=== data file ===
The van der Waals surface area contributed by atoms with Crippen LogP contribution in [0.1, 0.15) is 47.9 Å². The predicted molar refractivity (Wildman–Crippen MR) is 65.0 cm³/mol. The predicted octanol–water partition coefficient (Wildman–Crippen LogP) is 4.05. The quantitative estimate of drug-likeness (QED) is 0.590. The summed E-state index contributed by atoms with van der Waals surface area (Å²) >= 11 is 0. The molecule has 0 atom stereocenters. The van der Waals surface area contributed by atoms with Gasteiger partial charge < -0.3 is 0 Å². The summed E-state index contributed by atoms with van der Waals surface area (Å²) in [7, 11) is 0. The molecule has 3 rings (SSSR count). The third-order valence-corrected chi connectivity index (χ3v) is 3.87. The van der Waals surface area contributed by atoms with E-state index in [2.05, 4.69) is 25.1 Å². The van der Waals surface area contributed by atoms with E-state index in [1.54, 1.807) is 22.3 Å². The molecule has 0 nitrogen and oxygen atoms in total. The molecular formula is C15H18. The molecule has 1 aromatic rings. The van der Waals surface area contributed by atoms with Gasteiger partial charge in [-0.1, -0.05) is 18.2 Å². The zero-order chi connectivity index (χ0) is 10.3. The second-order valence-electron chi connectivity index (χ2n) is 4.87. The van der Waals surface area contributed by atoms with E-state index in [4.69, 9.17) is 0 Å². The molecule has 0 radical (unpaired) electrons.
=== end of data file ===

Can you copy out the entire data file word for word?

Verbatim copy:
The van der Waals surface area contributed by atoms with Crippen LogP contribution in [0.1, 0.15) is 47.9 Å². The predicted molar refractivity (Wildman–Crippen MR) is 65.0 cm³/mol. The predicted octanol–water partition coefficient (Wildman–Crippen LogP) is 4.05. The quantitative estimate of drug-likeness (QED) is 0.590. The summed E-state index contributed by atoms with van der Waals surface area (Å²) >= 11 is 0. The molecule has 0 atom stereocenters. The van der Waals surface area contributed by atoms with Gasteiger partial charge < -0.3 is 0 Å². The summed E-state index contributed by atoms with van der Waals surface area (Å²) in [7, 11) is 0. The molecule has 3 rings (SSSR count). The third-order valence-corrected chi connectivity index (χ3v) is 3.87. The van der Waals surface area contributed by atoms with E-state index in [2.05, 4.69) is 25.1 Å². The van der Waals surface area contributed by atoms with E-state index in [1.54, 1.807) is 22.3 Å². The molecule has 0 nitrogen and oxygen atoms in total. The molecular formula is C15H18. The molecule has 1 aromatic rings. The van der Waals surface area contributed by atoms with Gasteiger partial charge in [-0.1, -0.05) is 18.2 Å². The zero-order chi connectivity index (χ0) is 10.3. The second-order valence-electron chi connectivity index (χ2n) is 4.87. The van der Waals surface area contributed by atoms with E-state index in [4.69, 9.17) is 0 Å². The molecule has 0 radical (unpaired) electrons.